Among the dry-bulk investment crowd, the story behind
has far more to do with its ambitious plan for its offshore drilling venture (some might say "adventure") than it does with the company's eponymous dry-bulk fleet, almost 100% of which it has locked into long-term charters for the rest of the year and beyond.
The singular and controversial CEO, George Economou, has staked the future of the company on the mobile rigs that drill for oil in ultra-deep waters. DryShips already owns two of these vessels and has four on order at a yard in South Korea. To be sure, it's a high-margin business, and so few of the ships exist that demand for their services threatens to outstrip supply.
But the announcement investors have long awaited -- and that DryShips has been promising since before the crash -- remains on standby. Before DryShips can even make due on the $1 billion it owes the Korean yards for two of the four new ships, it needs to borrow the money. And before it can convince a bank to lend it the money, it needs to find an energy explorer willing to rent out the rigs for an extended period. When (or if) DryShips does announce that it has inked a charter contract, analysts and investors expect the stock to bounce.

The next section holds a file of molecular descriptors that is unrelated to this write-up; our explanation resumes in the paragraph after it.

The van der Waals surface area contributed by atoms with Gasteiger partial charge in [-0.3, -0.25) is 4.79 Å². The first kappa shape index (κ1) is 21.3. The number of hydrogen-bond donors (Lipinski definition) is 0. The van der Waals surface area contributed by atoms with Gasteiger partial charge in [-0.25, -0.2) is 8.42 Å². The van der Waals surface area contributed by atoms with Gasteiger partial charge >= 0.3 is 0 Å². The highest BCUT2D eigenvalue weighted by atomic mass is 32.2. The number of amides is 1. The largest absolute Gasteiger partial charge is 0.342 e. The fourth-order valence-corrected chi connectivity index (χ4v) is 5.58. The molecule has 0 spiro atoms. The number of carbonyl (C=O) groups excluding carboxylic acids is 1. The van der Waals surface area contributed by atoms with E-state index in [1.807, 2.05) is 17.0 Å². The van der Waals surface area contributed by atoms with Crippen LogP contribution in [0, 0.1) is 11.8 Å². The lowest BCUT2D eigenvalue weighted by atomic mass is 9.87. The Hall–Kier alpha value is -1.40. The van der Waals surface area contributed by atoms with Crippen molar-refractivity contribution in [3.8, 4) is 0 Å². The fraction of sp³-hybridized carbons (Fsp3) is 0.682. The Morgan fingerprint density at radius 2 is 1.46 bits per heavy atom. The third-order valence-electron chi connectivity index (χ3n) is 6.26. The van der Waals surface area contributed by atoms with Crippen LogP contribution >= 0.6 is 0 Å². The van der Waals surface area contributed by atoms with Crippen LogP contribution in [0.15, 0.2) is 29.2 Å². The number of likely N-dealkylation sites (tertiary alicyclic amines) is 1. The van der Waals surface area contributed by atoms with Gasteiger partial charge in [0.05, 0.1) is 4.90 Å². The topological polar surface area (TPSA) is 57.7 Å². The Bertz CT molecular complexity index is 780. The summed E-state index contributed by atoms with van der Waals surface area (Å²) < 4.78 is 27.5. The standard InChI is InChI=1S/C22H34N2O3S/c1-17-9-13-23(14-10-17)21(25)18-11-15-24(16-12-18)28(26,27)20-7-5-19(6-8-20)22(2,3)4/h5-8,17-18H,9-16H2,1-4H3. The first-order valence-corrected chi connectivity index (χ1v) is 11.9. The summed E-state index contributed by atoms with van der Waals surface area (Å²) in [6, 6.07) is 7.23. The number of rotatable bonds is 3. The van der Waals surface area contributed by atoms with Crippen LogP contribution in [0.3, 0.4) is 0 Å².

Word has it that Economou and his crew are in the bidding for a contract to put one of the drillships to work off the coast of West Africa, but so far nothing official has emerged. Back in October,
. November, December, January, February -- more than a month into 2010, and the company's corporate office in Athens remains silent on the matter.
Analysts seem confident that sooner, rather than later, something will happen. "I think they'll definitely get it done," said Natasha Boyden, analyst at Cantor Fitzgerald, who has a buy rating on the stock. The short supply of these kinds of rigs means that one energy company or another will do a deal, she added.
Meanwhile, investors keep waiting as the stock sits under $6 a share, flat on the year.
For the fourth quarter, analysts are calling for DryShips to earn 23 cents a share on revenue of $215 million, according to the Thomson Reuters survey. For 2010 as a whole, Wall Street is targeting a per-share bottom line of 91 cents a share. For the bullish Greg Lewis, the shipping analyst at Credit Suisse, who rates DryShips shares at outperform, that's too low. He's calling for $1.10 a share, good enough for him to peg an $8 price target on the stock.